Length: 3.3 miles
Connects to: Spruce Mountain
The Ragged Mountain trail offers some of the steepest and most strenuous hiking in the midcoast region. The reward, however, is worth it. Ragged Mountain, rising up 1,200 feet, has an extensive, open summit supporting wild blueberry and fragile alpine flora.
From the rocky ledges along the ridgeline of Ragged Mountain, hikers are greeted with westerly vistas across the Georges River watershed all the way to Mt. Washington, the White Mountains, and Maine’s western mountains, while island-speckled Penobscot Bay lies to the east, with the Acadian and Downeast mountains framing the horizon.
Ragged Mountain is presently the focus of an ambitious conservation effort undertaken by our neighbor, Coastal Mountains Land Trust (CMLT).
Download the printable trail map
Directions to the Trailheads
There are three trailheads that hikers can use to access Ragged Mountain: Barnestown Road (north), Hope Street (west), and Route 17 (south).
The Barnestown Road trailhead also serves the Bald Mountain Trail, a former section of the Georges Highland Path that is now maintained by CMLT. The parking lot here is 1,000 feet south of the intersection of Barnestown and Gillette Roads in Camden (see map).
The western trailhead, also known as the Thorndike Brook Trail, is on Hope Street in West Rockport. From the intersection of Routes 17 and 90 in West Rockport, travel 2.5 miles north on Route 17 and turn right onto Hope Street. Travel 0.5 miles to the parking lot on the right (see map).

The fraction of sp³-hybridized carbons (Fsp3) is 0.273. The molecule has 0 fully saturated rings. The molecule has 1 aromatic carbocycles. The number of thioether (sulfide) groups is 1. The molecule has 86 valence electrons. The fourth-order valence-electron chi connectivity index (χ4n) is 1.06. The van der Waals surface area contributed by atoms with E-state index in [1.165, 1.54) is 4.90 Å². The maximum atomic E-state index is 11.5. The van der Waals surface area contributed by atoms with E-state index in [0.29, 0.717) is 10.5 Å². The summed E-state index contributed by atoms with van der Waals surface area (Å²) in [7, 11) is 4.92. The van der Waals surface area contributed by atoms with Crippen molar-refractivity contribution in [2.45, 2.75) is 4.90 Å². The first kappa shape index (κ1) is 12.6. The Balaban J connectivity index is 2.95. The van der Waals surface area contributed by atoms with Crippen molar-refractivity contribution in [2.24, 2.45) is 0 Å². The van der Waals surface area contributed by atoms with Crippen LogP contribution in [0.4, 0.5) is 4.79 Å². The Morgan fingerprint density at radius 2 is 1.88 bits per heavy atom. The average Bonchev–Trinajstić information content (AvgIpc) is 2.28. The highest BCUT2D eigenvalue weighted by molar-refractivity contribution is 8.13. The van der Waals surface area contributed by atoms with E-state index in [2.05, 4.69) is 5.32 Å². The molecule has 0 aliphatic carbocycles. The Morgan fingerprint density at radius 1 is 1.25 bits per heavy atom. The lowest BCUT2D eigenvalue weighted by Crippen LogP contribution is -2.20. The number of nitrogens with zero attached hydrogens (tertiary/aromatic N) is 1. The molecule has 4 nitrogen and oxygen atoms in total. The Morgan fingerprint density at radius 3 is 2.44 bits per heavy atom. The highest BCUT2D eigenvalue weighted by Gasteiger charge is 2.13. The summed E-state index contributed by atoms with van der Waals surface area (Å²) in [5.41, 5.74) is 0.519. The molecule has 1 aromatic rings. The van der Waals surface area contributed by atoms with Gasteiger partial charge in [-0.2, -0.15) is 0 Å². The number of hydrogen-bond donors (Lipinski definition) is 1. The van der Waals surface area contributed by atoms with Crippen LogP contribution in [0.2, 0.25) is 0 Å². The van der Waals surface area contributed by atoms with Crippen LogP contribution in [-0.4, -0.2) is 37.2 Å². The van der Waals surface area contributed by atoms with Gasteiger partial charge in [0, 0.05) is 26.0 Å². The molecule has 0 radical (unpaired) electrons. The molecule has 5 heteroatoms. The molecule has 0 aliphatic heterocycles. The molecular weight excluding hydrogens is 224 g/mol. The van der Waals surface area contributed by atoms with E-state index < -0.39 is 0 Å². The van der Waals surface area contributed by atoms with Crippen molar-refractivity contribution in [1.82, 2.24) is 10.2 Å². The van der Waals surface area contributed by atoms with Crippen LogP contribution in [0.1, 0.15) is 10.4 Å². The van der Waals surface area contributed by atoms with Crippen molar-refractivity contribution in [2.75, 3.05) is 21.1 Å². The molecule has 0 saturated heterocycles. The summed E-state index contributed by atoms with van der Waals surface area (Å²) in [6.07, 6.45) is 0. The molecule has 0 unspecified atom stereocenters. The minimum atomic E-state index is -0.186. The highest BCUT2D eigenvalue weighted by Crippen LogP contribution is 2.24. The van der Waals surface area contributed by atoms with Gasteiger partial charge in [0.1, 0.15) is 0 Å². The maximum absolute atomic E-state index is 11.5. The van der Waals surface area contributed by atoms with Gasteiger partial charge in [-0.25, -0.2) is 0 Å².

The Route 17 trailhead also serves the Spruce Mountain and Mount Pleasant trails to the west of Ragged Mountain. The parking lot here is 2 miles north of the intersection of Routes 17 and 90 in West Rockport (see map).
Note: The Route 17 trailhead is our most popular launch point for hikers and as a result, parking is often difficult on summer days. If you want to hike Ragged during this time, we suggest using the Hope Street trailhead. It’s also an easier hike to the top from here!
The corporate sponsors of the Georges Highland Path are critical to its success. Patronize them and say “thank you!”